The idea of deferring one’s dreams applies to almost all of the characters in Lorraine Hansberry’s play, so each writer’s choice of thesis will vary. Many readers consider Walter to be the protagonist, as he dreams big and is often frustrated. For Beneatha, the play’s ending leaves many issues unresolved, so the question of deferral applies to her very differently than to her brother. Mama is the character whose dream seems to be fulfilled, so another type of thesis could emphasize the earlier deferrals that had led up to her ability to realize her dream,.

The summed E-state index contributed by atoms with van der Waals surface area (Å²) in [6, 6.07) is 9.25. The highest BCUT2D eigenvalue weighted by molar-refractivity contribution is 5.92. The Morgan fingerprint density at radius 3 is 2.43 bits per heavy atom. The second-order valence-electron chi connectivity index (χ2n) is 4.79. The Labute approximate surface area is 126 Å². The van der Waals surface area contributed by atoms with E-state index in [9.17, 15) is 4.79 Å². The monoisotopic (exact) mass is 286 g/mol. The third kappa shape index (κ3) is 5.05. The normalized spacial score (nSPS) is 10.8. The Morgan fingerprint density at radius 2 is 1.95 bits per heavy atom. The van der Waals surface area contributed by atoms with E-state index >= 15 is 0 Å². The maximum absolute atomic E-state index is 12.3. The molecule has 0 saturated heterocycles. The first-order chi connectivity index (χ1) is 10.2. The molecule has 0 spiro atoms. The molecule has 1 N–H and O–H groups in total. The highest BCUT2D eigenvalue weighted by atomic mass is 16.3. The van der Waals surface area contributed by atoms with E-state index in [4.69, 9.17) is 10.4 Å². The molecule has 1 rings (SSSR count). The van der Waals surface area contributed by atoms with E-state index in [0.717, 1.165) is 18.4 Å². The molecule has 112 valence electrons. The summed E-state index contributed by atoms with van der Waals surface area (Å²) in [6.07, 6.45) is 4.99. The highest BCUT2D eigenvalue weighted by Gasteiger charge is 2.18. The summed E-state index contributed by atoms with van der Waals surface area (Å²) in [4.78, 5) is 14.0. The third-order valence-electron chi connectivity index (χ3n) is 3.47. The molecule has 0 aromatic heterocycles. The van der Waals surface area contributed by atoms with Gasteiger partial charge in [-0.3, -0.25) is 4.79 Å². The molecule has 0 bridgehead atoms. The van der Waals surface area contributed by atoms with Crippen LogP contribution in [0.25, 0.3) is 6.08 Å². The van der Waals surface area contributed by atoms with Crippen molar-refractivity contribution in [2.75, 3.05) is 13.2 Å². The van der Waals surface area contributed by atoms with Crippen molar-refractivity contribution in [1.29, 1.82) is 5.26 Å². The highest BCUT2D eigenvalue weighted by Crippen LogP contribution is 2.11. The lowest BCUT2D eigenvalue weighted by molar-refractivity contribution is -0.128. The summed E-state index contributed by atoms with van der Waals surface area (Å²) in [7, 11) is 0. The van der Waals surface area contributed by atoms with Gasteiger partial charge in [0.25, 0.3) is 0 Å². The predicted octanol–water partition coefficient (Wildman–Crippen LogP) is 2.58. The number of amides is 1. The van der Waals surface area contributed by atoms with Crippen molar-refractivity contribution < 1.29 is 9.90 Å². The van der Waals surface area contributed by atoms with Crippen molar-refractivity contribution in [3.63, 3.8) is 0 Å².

Another way to approach the play is by focusing on the entire family rather than any one character. An effective thesis could address the ways that deferral of individual dreams contributes to the realization of the family’s dream. Mama is central in this approach in that she succeeds in reaching her dream because it included everyone; more than anyone else, she seems to consider the family as a cohesive unit. Home ownership is only part of what she hoped to achieve; having a large, secure space where all the Youngers could live together was what really mattered to her. In this regard, Walter succeeds as well, in that he assumes his place as head of the family. When he starts thinking about what is best for the family, not just getting what he wants, he achieves aspects of a dream that he had set aside: being a better husband and, especially, a good role model and inspiration for his son. The family’s new situation suggests that Travis’s dreams may not need to be deferred.